Which was the nice way to say that after the last cut the state had done for humanitarian work, the center could barely keep afloat with Casey, Sandra and Leo, Casey's out and proud bisexual roommate, who was widely recognized as the biggest manwhore of San Francisco. The way things were, it was a miracle they even managed to keep the books in what resembled order, and Casey suspected it had a lot to do with Sandra's creative accounting.
Casey could almost hear his parents' disapproving sighs, even if they were miles away, all the way in Sacramento. They never really minded that Casey was gay, as long as he kept up his appearances and continued his career as a college basketball star. But when Casey had called them to tell them he was switching majors, his mom had cried for a week, and his father had refused to pay his tuition.
That was when Casey left the dorms to move in with Leo. Leo was the single most obnoxious person in the world, and Casey threatened to kill him on a regular basis -- with more conviction behind the threat once Casey picked up his first shift at the center. One year later, he graduated with honors with his thesis in Social Services and Support in the Gay Community.
His parents missed their flight and never made it to San Francisco for his graduation. It really didn't take Casey's special sensitivity to read between the lines. They still called, though, mostly to remind him what a disappointment he was, but Casey had no regrets. He knew when he switched majors that he was never going to be the one whose name was written up in lights. He wasn't tall enough, for one, despite "normal" people always having to look up when they spoke to him. And he simply wasn't good enough. He was tired of warming a bench while his life swept by him. Once he managed to pull free from his parents' overblown expectations, Casey had found that he liked working with other underdogs like him. The LGTB center was tiny, cramped and cluttered, but it felt more like home to him than the changing rooms had ever done.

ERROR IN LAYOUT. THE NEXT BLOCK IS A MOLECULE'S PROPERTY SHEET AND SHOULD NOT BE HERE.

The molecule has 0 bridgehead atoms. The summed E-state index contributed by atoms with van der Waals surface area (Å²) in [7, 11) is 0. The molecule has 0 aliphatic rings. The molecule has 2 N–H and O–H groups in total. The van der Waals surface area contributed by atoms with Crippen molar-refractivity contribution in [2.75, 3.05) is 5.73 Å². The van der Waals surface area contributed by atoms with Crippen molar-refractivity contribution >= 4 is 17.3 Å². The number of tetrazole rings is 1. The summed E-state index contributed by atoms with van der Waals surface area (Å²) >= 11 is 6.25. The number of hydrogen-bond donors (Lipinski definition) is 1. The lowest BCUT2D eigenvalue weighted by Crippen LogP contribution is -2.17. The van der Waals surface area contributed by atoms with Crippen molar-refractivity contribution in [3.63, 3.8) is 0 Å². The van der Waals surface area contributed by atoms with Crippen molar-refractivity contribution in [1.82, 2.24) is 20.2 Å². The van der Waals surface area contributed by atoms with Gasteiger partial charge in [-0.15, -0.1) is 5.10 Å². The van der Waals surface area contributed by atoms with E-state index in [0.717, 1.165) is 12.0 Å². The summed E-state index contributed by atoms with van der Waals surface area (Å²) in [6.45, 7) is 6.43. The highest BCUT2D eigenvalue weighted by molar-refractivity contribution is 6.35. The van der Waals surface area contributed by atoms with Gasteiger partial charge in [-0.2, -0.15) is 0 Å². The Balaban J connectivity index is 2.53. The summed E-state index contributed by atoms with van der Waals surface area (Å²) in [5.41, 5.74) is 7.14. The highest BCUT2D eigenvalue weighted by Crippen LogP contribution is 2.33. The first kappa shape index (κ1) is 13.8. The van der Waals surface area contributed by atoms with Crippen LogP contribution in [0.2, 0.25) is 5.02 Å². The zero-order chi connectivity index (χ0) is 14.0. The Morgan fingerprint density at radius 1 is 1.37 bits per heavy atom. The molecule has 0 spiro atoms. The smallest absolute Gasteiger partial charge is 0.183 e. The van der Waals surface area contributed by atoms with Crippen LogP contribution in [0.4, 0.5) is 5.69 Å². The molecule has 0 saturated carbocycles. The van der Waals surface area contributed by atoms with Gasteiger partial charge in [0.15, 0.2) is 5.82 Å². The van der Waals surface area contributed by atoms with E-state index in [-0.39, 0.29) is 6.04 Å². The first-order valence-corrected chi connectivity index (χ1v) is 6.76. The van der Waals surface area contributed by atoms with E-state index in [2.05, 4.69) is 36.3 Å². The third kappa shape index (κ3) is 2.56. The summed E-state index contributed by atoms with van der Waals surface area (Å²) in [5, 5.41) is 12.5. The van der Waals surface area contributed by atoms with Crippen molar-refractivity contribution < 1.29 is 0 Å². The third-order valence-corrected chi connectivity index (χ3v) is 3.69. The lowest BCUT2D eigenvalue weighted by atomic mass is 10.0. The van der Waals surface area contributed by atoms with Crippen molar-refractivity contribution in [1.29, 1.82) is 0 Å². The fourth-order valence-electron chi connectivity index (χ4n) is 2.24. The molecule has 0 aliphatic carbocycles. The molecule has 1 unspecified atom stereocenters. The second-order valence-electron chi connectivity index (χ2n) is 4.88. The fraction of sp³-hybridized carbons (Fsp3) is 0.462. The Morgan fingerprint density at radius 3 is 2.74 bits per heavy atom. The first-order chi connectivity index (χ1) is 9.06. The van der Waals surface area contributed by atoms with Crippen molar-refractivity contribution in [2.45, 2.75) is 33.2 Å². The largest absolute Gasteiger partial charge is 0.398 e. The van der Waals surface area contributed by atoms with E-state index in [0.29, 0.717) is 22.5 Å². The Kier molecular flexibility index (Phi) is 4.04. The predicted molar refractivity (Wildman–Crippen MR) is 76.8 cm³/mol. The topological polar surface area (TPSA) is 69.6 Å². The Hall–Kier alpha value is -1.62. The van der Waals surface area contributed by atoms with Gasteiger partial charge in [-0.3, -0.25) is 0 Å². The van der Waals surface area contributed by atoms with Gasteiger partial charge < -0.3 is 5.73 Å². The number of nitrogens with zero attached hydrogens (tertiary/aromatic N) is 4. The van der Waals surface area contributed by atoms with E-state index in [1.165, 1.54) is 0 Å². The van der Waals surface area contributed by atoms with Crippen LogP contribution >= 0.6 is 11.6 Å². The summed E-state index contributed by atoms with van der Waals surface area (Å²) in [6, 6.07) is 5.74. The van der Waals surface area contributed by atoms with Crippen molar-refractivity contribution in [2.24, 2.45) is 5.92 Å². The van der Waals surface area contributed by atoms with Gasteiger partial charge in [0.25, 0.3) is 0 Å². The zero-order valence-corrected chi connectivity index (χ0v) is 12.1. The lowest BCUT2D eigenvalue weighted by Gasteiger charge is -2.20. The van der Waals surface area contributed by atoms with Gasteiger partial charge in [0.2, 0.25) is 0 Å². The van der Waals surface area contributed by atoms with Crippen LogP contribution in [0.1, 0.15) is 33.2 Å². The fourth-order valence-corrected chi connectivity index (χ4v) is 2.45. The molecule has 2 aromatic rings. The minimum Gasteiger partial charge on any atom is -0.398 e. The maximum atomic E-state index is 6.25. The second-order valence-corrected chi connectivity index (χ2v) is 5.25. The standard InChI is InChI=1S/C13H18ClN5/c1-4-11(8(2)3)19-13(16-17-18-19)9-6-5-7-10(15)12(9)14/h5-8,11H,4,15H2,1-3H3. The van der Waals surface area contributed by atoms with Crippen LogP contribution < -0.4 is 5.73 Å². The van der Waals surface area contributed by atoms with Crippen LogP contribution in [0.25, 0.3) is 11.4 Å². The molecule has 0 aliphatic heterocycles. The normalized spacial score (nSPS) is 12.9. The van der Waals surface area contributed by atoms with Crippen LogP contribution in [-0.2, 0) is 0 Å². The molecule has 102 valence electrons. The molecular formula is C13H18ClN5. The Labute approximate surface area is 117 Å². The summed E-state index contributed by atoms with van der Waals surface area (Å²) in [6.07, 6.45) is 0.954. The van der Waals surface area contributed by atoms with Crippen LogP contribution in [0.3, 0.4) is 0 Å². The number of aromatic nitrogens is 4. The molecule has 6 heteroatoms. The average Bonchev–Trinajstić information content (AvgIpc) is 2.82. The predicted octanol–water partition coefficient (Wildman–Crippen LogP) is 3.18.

Casey had a love/hate relationship with his job (bordering on hate during the unexpected weekends he'd get called in, or the Monday mornings when the stapler didn't work or the printer got stuck), but Casey wouldn't trade it for the world.
The Center was the first place where he felt like he belonged. Where no one treated him like a circus show. Where his "intuition," as he dubbed it, earned him smiles and hugs and freshly baked cookies rather than scorn, bullying. Or a chorus of "freak."
The phone rang again, and this time Casey closed his eyes, hands splayed wide on the desk. He let himself feel. It was hot outside. Too hot. A girl, crying. Blood.
Casey picked up the phone. "LGTB Support Center, I'm Casey, how may I help you?"
Heavy breathing at the other end. Casey cringed. He closed his eyes again, trying to reach out, letting his sense flood him, nearly making him dizzy.
"It's okay," he said, his voice different this time, slow and secure. "Nothing will harm you now." He saw the back of an alley, a wrought iron lamp post sticking out under an open window. Casey knew the place, it was near the Fountainhead pub, down on the west end. "Hang in there, sweetie, I'm sending someone over to get you, okay?"
"I don't want no cops."